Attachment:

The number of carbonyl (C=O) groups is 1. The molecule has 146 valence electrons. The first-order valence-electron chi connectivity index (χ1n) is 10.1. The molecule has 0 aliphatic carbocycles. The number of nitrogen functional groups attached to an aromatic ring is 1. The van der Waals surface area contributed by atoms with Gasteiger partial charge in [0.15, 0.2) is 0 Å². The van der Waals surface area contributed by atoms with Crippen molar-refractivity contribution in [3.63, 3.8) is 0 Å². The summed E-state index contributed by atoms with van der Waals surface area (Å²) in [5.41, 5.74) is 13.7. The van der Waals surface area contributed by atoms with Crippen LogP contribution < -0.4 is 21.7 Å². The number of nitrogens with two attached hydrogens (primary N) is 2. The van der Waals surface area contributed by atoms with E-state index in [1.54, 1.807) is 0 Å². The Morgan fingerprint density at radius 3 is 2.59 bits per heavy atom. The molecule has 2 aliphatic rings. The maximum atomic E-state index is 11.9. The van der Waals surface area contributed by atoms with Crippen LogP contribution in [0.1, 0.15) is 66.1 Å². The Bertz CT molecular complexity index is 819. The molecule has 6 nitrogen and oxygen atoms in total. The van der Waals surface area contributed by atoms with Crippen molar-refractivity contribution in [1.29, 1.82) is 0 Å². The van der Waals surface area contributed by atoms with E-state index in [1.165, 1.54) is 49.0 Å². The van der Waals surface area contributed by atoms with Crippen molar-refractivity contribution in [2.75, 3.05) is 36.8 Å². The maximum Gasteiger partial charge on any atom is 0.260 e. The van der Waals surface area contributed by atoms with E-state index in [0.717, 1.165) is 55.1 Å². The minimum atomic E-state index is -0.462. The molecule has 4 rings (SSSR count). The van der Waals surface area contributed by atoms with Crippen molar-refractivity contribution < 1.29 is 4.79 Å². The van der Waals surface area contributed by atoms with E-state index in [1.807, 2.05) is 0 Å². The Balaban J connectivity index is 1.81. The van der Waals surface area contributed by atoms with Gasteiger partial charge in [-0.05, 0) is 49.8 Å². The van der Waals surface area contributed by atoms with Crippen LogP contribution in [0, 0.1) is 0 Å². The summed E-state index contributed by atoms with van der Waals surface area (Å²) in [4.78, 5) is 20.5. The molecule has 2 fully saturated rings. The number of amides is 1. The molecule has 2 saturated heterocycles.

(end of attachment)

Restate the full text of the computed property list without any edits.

The number of carbonyl (C=O) groups is 1. The molecule has 146 valence electrons. The first-order valence-electron chi connectivity index (χ1n) is 10.1. The molecule has 0 aliphatic carbocycles. The number of nitrogen functional groups attached to an aromatic ring is 1. The van der Waals surface area contributed by atoms with Gasteiger partial charge in [0.15, 0.2) is 0 Å². The van der Waals surface area contributed by atoms with Crippen molar-refractivity contribution in [3.63, 3.8) is 0 Å². The summed E-state index contributed by atoms with van der Waals surface area (Å²) in [5.41, 5.74) is 13.7. The van der Waals surface area contributed by atoms with Crippen LogP contribution < -0.4 is 21.7 Å². The number of nitrogens with two attached hydrogens (primary N) is 2. The van der Waals surface area contributed by atoms with E-state index in [1.54, 1.807) is 0 Å². The Morgan fingerprint density at radius 3 is 2.59 bits per heavy atom. The molecule has 2 aliphatic rings. The maximum atomic E-state index is 11.9. The van der Waals surface area contributed by atoms with Crippen LogP contribution in [0.1, 0.15) is 66.1 Å². The Bertz CT molecular complexity index is 819. The molecule has 6 nitrogen and oxygen atoms in total. The van der Waals surface area contributed by atoms with Crippen molar-refractivity contribution in [1.29, 1.82) is 0 Å². The van der Waals surface area contributed by atoms with E-state index in [1.165, 1.54) is 49.0 Å². The van der Waals surface area contributed by atoms with Crippen molar-refractivity contribution in [2.75, 3.05) is 36.8 Å². The maximum Gasteiger partial charge on any atom is 0.260 e. The van der Waals surface area contributed by atoms with E-state index in [0.717, 1.165) is 55.1 Å². The minimum atomic E-state index is -0.462. The molecule has 4 rings (SSSR count). The van der Waals surface area contributed by atoms with Crippen molar-refractivity contribution < 1.29 is 4.79 Å². The van der Waals surface area contributed by atoms with E-state index in [1.807, 2.05) is 0 Å². The Balaban J connectivity index is 1.81. The van der Waals surface area contributed by atoms with Gasteiger partial charge in [-0.05, 0) is 49.8 Å². The van der Waals surface area contributed by atoms with Crippen LogP contribution in [0, 0.1) is 0 Å². The summed E-state index contributed by atoms with van der Waals surface area (Å²) in [4.78, 5) is 20.5. The molecule has 2 fully saturated rings. The number of amides is 1. The molecule has 2 saturated heterocycles.